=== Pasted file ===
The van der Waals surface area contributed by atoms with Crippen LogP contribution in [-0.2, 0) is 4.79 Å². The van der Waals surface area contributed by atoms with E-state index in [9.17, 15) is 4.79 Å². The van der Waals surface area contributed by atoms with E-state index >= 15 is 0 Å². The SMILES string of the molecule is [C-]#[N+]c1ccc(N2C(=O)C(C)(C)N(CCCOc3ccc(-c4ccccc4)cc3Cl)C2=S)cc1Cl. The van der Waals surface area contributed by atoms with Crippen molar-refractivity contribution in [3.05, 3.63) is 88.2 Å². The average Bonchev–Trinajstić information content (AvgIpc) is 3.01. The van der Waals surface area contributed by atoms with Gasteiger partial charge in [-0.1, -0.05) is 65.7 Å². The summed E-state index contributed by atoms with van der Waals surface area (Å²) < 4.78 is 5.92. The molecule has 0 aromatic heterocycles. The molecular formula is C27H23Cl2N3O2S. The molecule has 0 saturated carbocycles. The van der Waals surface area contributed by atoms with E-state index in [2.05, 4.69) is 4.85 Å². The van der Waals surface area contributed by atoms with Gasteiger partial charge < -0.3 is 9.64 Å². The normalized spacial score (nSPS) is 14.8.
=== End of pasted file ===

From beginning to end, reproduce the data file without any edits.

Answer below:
The van der Waals surface area contributed by atoms with Crippen LogP contribution in [-0.2, 0) is 4.79 Å². The van der Waals surface area contributed by atoms with E-state index in [9.17, 15) is 4.79 Å². The van der Waals surface area contributed by atoms with E-state index >= 15 is 0 Å². The SMILES string of the molecule is [C-]#[N+]c1ccc(N2C(=O)C(C)(C)N(CCCOc3ccc(-c4ccccc4)cc3Cl)C2=S)cc1Cl. The van der Waals surface area contributed by atoms with Crippen molar-refractivity contribution in [3.05, 3.63) is 88.2 Å². The average Bonchev–Trinajstić information content (AvgIpc) is 3.01. The van der Waals surface area contributed by atoms with Gasteiger partial charge in [-0.1, -0.05) is 65.7 Å². The summed E-state index contributed by atoms with van der Waals surface area (Å²) < 4.78 is 5.92. The molecule has 0 aromatic heterocycles. The molecular formula is C27H23Cl2N3O2S. The molecule has 0 saturated carbocycles. The van der Waals surface area contributed by atoms with E-state index in [2.05, 4.69) is 4.85 Å². The van der Waals surface area contributed by atoms with Gasteiger partial charge < -0.3 is 9.64 Å². The normalized spacial score (nSPS) is 14.8.